You may have a worm problem if your birds eat a lot but stay very thin or lose their vitality and strength.
Many hens have worms in their systems, but they don't seem to have any negative effects. To make matters even better, keeping your hens in an area where they have free-range access to a wide variety of plants and insects increases their chances of naturally getting rid of any worms they may be carrying.
So, allowing your birds to wander freely would be the first and simplest organic worm prevention or deworming strategy.
Taking that into perspective, I wonder, "So what are the hens doing when they have full access to the land and a vast space to wander into?"
Table of contents
- blender, grinder, mortar, and pestle.
- Cucumber with pumpkin seeds from America
- Turmeric and
Get 340g of each of the following fruits: Grind or blend them all into a smooth paste.
To every 4 litres of this concoction, add 120ml of molasses (I will teach us how to prepare this) and a teaspoon of black pepper. Add 30ml to a litre of water for 3–4 days. And your organic dewormer is ready.
- Aloe vera gel
- Blender, grinder, pestle, or mortar
Each fruit should weigh 340 g. Blend or grind them together into a smooth paste, except for Aloe vera. After grinding, weigh and stir with an equal amount of molasses. Add 30ml of your dewormer to a litre of water for 3–4 days.
Note: Molasses serves as a preservative and tonic here.
Do not grind or mix aloe vera with other herbs, especially garlic.
Herbal interactions between Aloe vera and many other ingredients are unfriendly.
Aloe vera lowers the efficacy of most of them, so I do not advise it to keep them together for too long. So, when Aloe vera is mixed with other things, it should be given to birds as quickly as possible so they can eat it. Serve the concoction in the morning and Aloe vera gel in the evening.
Add 30ml to a litre of water for 3–4 days.
They should be about 8" (20 cm) long.
Take a few aloe vera leaves off the plant. If you require a large amount of aloe vera, cut off one of the outermost leaves from an aloe vera plant at the base with a sharp knife.
It may be easier to extract the gel if you cut the thickest part of your aloe vera leaves into smaller pieces, depending on how large they are.
Make sure your knife is razor-sharp to avoid injuring the plant.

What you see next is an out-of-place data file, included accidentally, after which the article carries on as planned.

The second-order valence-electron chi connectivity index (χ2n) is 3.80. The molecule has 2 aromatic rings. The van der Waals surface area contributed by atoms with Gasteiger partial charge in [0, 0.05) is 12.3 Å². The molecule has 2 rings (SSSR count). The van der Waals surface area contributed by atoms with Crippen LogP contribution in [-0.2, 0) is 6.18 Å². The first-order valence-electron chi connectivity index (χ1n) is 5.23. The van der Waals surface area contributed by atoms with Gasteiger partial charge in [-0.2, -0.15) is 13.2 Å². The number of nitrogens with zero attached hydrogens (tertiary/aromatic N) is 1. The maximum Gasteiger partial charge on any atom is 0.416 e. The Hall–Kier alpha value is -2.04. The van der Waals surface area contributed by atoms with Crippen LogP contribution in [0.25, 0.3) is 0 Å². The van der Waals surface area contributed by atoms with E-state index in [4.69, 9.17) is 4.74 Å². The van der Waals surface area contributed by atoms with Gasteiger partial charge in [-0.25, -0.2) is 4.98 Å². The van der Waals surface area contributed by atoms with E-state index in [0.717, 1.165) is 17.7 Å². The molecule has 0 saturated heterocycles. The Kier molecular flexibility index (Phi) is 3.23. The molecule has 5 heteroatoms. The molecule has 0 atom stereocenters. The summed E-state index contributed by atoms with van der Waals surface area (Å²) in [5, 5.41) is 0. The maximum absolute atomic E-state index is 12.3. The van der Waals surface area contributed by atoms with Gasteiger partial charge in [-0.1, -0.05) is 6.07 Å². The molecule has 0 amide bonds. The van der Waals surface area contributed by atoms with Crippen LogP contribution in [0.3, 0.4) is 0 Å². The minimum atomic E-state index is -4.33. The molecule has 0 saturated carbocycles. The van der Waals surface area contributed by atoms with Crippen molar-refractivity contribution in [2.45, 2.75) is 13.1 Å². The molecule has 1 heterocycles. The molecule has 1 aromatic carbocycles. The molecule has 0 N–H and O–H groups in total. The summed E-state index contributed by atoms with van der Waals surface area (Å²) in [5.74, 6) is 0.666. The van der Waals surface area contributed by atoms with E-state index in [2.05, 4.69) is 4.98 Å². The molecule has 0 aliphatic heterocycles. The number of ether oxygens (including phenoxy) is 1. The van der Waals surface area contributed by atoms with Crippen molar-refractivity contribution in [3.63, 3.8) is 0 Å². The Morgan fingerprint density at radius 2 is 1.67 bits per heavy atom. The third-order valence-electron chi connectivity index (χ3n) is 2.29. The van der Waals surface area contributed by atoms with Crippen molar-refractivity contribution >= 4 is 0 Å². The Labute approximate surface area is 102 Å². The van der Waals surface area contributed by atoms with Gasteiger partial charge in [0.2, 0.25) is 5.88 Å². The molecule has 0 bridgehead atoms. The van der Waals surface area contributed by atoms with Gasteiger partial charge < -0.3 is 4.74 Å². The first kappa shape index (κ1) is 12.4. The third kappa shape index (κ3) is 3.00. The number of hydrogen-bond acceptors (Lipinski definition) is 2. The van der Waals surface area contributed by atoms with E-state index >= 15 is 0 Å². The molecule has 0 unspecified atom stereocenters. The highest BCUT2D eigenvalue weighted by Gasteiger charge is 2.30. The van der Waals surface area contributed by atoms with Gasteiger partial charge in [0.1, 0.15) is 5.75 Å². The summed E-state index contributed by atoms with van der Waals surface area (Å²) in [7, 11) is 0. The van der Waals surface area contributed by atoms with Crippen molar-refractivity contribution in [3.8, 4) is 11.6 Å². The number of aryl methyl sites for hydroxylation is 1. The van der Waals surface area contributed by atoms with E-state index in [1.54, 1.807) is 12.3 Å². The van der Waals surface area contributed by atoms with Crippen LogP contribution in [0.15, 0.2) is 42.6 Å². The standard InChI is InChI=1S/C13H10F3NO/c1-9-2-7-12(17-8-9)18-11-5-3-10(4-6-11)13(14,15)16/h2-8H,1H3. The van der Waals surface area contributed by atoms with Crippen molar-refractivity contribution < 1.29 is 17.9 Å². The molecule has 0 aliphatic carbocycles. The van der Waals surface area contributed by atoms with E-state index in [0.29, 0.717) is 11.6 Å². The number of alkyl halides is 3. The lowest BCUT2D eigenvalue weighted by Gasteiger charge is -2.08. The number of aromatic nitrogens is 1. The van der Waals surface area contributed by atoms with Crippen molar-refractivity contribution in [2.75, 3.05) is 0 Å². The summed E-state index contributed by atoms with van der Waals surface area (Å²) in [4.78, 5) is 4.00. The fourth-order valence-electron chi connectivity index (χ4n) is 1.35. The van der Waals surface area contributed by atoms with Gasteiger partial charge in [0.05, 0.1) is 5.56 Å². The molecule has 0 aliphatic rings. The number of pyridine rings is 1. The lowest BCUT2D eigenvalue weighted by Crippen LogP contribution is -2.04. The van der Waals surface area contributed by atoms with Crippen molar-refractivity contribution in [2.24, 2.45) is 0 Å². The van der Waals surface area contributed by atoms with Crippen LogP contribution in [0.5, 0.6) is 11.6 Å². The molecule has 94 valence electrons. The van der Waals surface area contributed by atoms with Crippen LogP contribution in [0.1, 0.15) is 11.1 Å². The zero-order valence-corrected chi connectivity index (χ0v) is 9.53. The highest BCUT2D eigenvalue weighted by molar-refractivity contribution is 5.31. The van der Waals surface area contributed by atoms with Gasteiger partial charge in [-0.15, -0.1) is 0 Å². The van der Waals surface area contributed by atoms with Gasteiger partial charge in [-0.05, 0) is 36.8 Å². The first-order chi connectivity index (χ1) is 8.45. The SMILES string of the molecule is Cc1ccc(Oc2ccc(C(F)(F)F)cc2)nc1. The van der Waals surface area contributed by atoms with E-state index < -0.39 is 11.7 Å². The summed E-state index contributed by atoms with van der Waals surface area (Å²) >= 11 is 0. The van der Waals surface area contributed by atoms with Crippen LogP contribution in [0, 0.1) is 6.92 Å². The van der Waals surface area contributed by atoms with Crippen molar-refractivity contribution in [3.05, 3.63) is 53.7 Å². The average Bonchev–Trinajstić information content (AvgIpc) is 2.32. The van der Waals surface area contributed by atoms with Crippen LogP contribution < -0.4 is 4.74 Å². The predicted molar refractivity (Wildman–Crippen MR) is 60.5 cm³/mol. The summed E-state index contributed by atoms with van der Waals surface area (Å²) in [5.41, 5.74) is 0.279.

Before you can get to the gel centre, you must remove the leaf's hard, spine-like edges on both sides.
Remove them with care.
Make your incision as near to the spines as possible to avoid wasting gel.
Before you begin this section of the cutting, make sure Aloe vera leaves are also dry, since a slick leaf might cause harm.
Use a knife or a vegetable peeler to remove the Aloe vera leaf's outer coat. On the surface, you'll notice a green coating. Slather your knife between your remaining top layer and the thick spongy layer. Repeat this procedure for the last layer of the top. In the middle, there is a clear gel. Continue with the final top layer by repeating Steps 2 and 3.
This can be avoided by using a fruit peeler.
You should now be able to operate with aloe vera gel. Leaves that are connected to the branches should be removed.
Please make sure that Aloe vera gel we thoroughly rinsed 2-3 times after use to remove any aloe latex residues.
Any residual gel on the skin can be scraped off with a spoon.
Put the gel extract in a separate container from the water that you use to wash the leaves.
Your gel is ready.
340g of ginger, 170g of cayenne pepper, and 2 tablespoons of black pepper.
Blend or grind them properly using a blender, grinder, or pestle and mortar.
Add an equal quantity of molasses.
For instance, if the total concoction is 1 litre, add 1 litre of molasses.
For four days, serve 30ml to one litre of water. Every 2-3 weeks, repeat.
And remember to deworm them every 56 days.
There's no withdrawal period.